Asha vs Android: Nokia blurs the smartphone lines in its battle for mobile's low end

Summary:Nokia's Asha 501 and updated 'Asha platform' aims to take on the low-end as the Lumia line does battle at the high end: is it enough to fight Android and iOS?

Nokia today unveiled a new device and operating system that it hopes can help it compete with Android phones at the low end of the mobile market.

The Asha 501 runs on what Nokia is calling its 'Asha platform': essentially an updated version of its long-running Series 40 operating system augmented by software it acquired when it bought Smarterphone last year.

The 2G touchscreen handset features a single homepage to access both apps and calling function, as well as the option to swipe to Nokia's 'Fastlane' page which lists recently used apps, contacts and social network updates.

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Like other Series 40 handsets, the 501 features Nokia's Xpress browser, which compresses web pages by 90 percent to cut data usage: handy in markets where all-you-can-eat data, and even 3G, can be a rarity. And, like previous Ashas, applications written for the Nokia Asha 501 will not have to be re-written for future models, Nokia said.

Nokia is also promising a beta of an in-app payment tool for the Asha platform in the coming weeks, allowing developers to sell content from within their apps.

The 501 – which will retail for $99 before taxes and subsidies — is aimed at taking on Android in emerging markets, and Nokia is predicting it will sell 100 million devices running on the new Asha platform "over the coming years".

While Nokia cheerfully describes the Asha as a smartphone, not everyone is convinced .

"It does re-open that question of what is a smartphone and what isn't and it's a difficult question to answer," said Tony Cripps, principal analyst at Ovum.

There have been all kinds of definitions of the smartphone over the years, almost none of which work in practice, said Cripps: "It's quite difficult to define a smartphone based on any distinctive criteria, ones that really do separate smartphones from other phones — something like the Asha throws this into relief once again," he said.

But Cripps added: "We've adopted the stance that [for] the Asha platform we won't consider devices running it to be smartphones on the basis that it's really taking an operating system that was designed around feature phones."

Still, for most users the distinction between smart and feature phones will be irrelevant so long as they can get hold of the apps they want — and Nokia said applications are already available or in development for the Asha platform including Facebook, Foursquare, and LinkedIn, while adding somewhat vaguely: "WhatsApp and other key partners continue to explore new Asha."

Reiterating smartphone like qualities of the 501 and the Asha platform is aimed at helping Nokia fight off Android at the low end of the mobile market – there are plenty of cheap and cheerful $100 Android devices but Nokia will be hoping that by talking up Ashas' apps and using similar design for the 510 as its high-end Lumia phones, the Asha range will be able to win over an aspirational, younger audience who might normally buy Android.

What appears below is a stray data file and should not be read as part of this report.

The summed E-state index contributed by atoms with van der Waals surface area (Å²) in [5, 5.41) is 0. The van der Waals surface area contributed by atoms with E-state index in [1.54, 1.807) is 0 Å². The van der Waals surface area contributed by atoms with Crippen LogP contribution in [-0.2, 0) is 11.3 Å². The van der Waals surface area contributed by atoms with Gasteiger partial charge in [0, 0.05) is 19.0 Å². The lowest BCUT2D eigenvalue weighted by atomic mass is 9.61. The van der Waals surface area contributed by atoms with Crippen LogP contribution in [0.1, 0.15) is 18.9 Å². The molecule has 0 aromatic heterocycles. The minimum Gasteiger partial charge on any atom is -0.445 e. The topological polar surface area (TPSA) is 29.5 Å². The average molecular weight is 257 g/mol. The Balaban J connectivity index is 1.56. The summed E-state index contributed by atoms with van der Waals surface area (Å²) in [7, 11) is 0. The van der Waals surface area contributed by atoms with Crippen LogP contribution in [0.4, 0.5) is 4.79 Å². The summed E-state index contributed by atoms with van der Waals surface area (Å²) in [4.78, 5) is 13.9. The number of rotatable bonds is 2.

Cripps said: "Nokia is making the best of a bad deal. They've got an operating system in Windows Phone that started off at the high-end and is working its way down bit by bit, and at the other end, they've got Series 40 which was designed for much lower-cost less feature-rich devices and that's creeping up.

"There's a sense I still have that there's a gap — that ultimately Windows Phone can't reach down into the $100 category and equally it's hard to conceive of how these Asha devices can much exceed what they're currently doing, so there is, I think, still a gap in the Nokia portfolio."

The Asha is one half of Nokia's strategy – the other is the high-end Lumia phones which run Microsoft's Windows Phone operating system. The company has spent the last two years moving away from Symbian as its core operating system but sales of Lumias have not grown as fast as it has hoped, leading to frustration from shareholders.

But for Cripps, leaping off the burning platform of Symbian into the arms of Microsoft was still the best choice for the Finnish handset maker. "For Nokia they wanted to maintain a level of distinctiveness and that wasn't going to be possible if they adopted Android. Nokia are the custodians of Windows Phone — it almost, de facto, becomes their platform as far as the handset market is concerned. If they want to be in charge of their own destiny then it's probably better to go with Windows Phone than Android."

Topics: Smartphones, Android, Nokia

About

Steve Ranger is the UK editor-in-chief of ZDNet and TechRepublic, and has been writing about technology, business and culture for more than a decade. Previously he was the editor of silicon.com.

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